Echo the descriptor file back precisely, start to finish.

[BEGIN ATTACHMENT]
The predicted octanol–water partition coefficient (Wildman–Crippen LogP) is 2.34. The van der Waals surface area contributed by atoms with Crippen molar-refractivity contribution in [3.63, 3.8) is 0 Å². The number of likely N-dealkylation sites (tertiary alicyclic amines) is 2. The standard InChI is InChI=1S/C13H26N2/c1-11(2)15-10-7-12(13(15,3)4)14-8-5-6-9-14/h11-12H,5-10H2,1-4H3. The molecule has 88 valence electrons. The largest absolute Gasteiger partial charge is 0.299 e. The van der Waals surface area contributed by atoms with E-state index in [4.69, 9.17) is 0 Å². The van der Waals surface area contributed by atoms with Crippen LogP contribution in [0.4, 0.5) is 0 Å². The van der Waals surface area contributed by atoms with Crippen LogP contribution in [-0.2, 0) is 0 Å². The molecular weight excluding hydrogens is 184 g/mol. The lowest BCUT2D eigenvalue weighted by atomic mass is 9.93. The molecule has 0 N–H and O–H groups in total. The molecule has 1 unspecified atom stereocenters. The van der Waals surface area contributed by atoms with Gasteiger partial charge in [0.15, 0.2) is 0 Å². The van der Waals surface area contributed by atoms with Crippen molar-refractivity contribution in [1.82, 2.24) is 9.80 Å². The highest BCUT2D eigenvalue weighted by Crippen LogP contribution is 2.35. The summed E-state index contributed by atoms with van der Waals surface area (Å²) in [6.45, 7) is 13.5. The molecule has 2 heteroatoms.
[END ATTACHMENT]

The predicted octanol–water partition coefficient (Wildman–Crippen LogP) is 2.34. The van der Waals surface area contributed by atoms with Crippen molar-refractivity contribution in [3.63, 3.8) is 0 Å². The number of likely N-dealkylation sites (tertiary alicyclic amines) is 2. The standard InChI is InChI=1S/C13H26N2/c1-11(2)15-10-7-12(13(15,3)4)14-8-5-6-9-14/h11-12H,5-10H2,1-4H3. The molecule has 88 valence electrons. The largest absolute Gasteiger partial charge is 0.299 e. The van der Waals surface area contributed by atoms with E-state index in [4.69, 9.17) is 0 Å². The van der Waals surface area contributed by atoms with Crippen LogP contribution in [0.4, 0.5) is 0 Å². The van der Waals surface area contributed by atoms with Crippen LogP contribution in [-0.2, 0) is 0 Å². The molecular weight excluding hydrogens is 184 g/mol. The lowest BCUT2D eigenvalue weighted by atomic mass is 9.93. The molecule has 0 N–H and O–H groups in total. The molecule has 1 unspecified atom stereocenters. The van der Waals surface area contributed by atoms with Gasteiger partial charge in [0.15, 0.2) is 0 Å². The van der Waals surface area contributed by atoms with Crippen molar-refractivity contribution in [1.82, 2.24) is 9.80 Å². The highest BCUT2D eigenvalue weighted by Crippen LogP contribution is 2.35. The summed E-state index contributed by atoms with van der Waals surface area (Å²) in [6.45, 7) is 13.5. The molecule has 2 heteroatoms.